How Fire Protection Systems Failed Grenfell Tower

How Fire Protection Systems Failed Grenfell Tower

Inadequate Fire Safety Regulations Led To Increased Fatalities

On June 14, 2017, a fire broke out in the 24-storey Grenfell Tower block of flats in London.  The fire caused 72 deaths, with more than 70 others injured, while 223 people managed to escape.

The fire was started by a malfunctioning fridge on the fourth floor. It spread rapidly up the building’s exterior, bringing fire and smoke to all of the residential floors. This was due to the building’s cladding, this is external insulation and the air gap between which enabled the stack effect. The fire burned for about 60 hours before finally being extinguished.

The  Grenfell Tower Inquiry began on September 14, 2017 to investigate the causes of the fire and other related issues. It affirmed that the building’s exterior did not comply with regulations and that the inadequate fire protection systems were the central reasons for the spread of the fire.

It quickly became clear that the fire had spread from apartment to apartment via cladding on the outside of the building. However, there were multiple issues that increased the fire risk and, ultimately, the number of fatalities.

How Regulators and Inspection Bodies In Fire Safety Precautions Failed Grenfell Tower

  • A ‘wet riser’ taking firefighting water to the top of the tower – which is a legal requirement – was not installed. The firefighters could not effectively fight the fire or rescue people as a result of this.
  • The fire escaped through an insufficiently fire resistant window and ignited supposedly fire-proof cladding.
  • The fire quickly spread around the top of the building and down the other sides via a highly flammable architectural feature.
  • Fire containment failed and the fire authority’s ‘stay put’ advice should have been abandoned when it became apparent that the cladding caught fire.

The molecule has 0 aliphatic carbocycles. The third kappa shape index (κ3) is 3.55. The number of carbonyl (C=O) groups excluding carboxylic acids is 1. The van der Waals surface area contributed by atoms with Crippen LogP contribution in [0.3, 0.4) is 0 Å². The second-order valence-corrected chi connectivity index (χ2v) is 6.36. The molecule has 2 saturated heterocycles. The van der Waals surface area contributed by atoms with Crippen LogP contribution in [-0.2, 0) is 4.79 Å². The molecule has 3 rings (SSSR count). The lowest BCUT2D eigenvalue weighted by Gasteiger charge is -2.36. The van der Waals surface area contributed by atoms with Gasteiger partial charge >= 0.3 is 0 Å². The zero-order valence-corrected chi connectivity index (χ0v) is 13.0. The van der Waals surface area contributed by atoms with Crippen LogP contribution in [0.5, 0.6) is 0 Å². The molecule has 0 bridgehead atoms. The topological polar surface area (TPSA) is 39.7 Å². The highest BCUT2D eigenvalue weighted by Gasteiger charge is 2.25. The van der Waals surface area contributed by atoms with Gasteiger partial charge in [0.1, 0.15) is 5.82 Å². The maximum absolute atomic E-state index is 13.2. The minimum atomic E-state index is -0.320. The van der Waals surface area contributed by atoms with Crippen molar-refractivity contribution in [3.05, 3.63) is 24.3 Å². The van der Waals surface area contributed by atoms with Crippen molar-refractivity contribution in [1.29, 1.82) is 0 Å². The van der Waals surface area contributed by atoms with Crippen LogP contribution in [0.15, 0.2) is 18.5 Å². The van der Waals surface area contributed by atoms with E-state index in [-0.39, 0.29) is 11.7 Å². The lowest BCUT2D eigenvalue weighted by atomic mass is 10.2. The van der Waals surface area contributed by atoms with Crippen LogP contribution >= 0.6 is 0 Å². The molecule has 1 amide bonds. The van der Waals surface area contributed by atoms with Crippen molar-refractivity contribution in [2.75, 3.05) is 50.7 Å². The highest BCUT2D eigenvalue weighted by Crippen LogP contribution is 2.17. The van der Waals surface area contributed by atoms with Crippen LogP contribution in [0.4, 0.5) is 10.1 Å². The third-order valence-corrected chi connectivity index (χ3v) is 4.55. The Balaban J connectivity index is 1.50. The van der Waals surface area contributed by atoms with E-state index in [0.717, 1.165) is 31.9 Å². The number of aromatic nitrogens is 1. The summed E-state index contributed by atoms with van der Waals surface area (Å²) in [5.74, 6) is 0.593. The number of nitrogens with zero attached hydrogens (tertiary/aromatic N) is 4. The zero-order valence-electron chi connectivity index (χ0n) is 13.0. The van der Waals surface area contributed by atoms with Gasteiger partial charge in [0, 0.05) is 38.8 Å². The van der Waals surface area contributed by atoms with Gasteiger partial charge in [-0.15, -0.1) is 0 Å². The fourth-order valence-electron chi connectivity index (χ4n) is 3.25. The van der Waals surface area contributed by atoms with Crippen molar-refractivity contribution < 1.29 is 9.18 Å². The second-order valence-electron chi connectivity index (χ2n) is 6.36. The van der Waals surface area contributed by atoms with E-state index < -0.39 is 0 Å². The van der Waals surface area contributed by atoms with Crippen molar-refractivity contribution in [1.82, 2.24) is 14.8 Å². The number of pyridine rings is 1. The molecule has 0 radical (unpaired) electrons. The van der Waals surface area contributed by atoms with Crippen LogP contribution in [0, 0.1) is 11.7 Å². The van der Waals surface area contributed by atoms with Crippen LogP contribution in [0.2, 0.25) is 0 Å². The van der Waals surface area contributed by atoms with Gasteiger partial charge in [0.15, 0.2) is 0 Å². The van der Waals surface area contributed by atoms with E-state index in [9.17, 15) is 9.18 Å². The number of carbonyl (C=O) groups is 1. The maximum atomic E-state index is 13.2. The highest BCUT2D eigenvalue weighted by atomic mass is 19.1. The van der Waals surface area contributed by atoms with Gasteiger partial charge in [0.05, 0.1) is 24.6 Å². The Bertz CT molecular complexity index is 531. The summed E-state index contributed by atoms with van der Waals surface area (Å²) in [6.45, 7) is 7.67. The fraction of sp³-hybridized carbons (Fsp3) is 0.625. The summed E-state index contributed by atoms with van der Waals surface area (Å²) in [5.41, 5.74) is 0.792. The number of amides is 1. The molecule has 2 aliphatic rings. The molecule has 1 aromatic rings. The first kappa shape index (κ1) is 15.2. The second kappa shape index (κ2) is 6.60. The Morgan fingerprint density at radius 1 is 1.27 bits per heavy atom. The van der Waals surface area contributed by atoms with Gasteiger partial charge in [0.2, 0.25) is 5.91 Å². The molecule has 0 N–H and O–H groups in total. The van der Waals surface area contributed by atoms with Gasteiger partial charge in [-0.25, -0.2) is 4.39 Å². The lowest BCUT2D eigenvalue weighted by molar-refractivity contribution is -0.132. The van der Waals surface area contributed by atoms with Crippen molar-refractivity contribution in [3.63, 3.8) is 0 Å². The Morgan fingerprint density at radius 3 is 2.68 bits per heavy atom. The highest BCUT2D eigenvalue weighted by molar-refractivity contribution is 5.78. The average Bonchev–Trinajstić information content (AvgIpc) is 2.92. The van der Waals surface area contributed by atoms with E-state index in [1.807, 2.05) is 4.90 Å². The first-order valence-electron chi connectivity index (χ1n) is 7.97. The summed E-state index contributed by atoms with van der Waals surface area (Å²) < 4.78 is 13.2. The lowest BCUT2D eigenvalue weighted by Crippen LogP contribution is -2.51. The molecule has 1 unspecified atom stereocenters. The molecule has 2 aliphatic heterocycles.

• There was only one stairwell for the entire building’s evacuation.
  • Residents were forced to flee through their front doors, which didn’t close behind them (as they should), allowing poisonous smoke into the single staircase.
  • The apartments were not fitted with fire sprinkler systems.
  • The lifts failed to perform effectively, hindering the transportation of firefighting equipment and creating an unnecessary risk to residents who could not use it to escape.

Those responsible for public events, large buildings (like Grenfell Tower) and other installations must always prepare for the worst case scenario. This means eliminating the sort of dangerous conditions that caused the Grenfell tragedy. Most inquiries into previous major incidents have uncovered many instances of policies and procedures that are outdated, inaccurate and contradictory.

Attention to the safety process or the prevention of major accidents was not rigorous enough. In the case of Grenfell Tower, Stephanie Barwise QC – who represents some of those bereaved and survivors of the fire – said that the cladding costs were cut by £243,000 for a more economical and flammable material.